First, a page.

Blog: Dave LeggettProductivity

Dave Leggett | 27 January 2004

The media is having a field day here over the 'Arctic freeze' we're supposedly getting this week. Yes, the temperature in London may actually dip a degree or so below freezing tonight and if there's 1cm of snow the country will be sure to grind to a halt. Trains will stop running, schools will shut, motorists will be stranded on ungritted roads. It's actually quite amusing - always the same disruptions - but the basic problem is that we don't get enough cold weather to merit the investment in snow ploughs and all the systems to deal with snow. And with global warming over the past ten years, snow in southern England has become even rarer (it snows about one day a year in London on average I believe, but often winters are snowless). It would be nice though to throw a snowball or two later this week... 

In between the near obsession we have with the weather, I've been hearing this morning on the radio about the underlying productivity problem facing the British economy. For all the talk of Britain's economic revolution ushered in by Mrs Thatcher in the 1980s and for all the pointing at the European Union and saying - in a slightly lofty tone - that we don't want to go too far down the European integration road, the reality is this. We in Britain have about the same wealth per head as the French but we work longer hours for it. That means that collectively we're less productive than our near neighbours on the continent. And the working hours gap ain't closing. Great.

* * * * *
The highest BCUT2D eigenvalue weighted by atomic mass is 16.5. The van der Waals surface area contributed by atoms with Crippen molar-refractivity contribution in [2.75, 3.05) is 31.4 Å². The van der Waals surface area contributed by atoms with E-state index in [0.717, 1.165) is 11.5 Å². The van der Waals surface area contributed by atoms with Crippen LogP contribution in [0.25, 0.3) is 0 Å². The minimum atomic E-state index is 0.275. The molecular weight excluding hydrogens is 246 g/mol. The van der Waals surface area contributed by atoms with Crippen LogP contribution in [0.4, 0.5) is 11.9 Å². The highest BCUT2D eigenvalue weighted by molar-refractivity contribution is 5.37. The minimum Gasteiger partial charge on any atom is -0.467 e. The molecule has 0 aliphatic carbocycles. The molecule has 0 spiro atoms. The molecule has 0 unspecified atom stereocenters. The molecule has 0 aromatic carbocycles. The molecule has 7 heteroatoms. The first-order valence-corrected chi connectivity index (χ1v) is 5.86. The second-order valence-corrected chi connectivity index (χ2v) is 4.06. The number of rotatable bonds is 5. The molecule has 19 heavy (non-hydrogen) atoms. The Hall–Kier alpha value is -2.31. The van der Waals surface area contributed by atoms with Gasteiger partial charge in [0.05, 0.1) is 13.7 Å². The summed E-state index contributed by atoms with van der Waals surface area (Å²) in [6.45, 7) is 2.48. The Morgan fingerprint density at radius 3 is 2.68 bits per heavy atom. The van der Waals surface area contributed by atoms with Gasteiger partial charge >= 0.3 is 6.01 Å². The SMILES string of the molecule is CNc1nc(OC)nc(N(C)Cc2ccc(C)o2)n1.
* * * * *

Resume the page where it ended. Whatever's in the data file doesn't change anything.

And the acrimonious 'us and them' type industrial relations disputes that plagued British industry - especially automotive - in the '70s are a thing of the past in modern Britain aren't they? Not quite perhaps. That pay dispute at Land Rover is straight out of the 1970s. I won't pontificate on the rights and wrongs - there are two sides to every dispute - but there seems to be a lot of underlying frustration amongst the workforce at Land Rover and it won't be doing the company any good at all. Sometimes disputes like these are symptoms of deeper problems and fundamental distrust. Sad to see and I hope LR management and its workers can get over this quickly and develop better relations.


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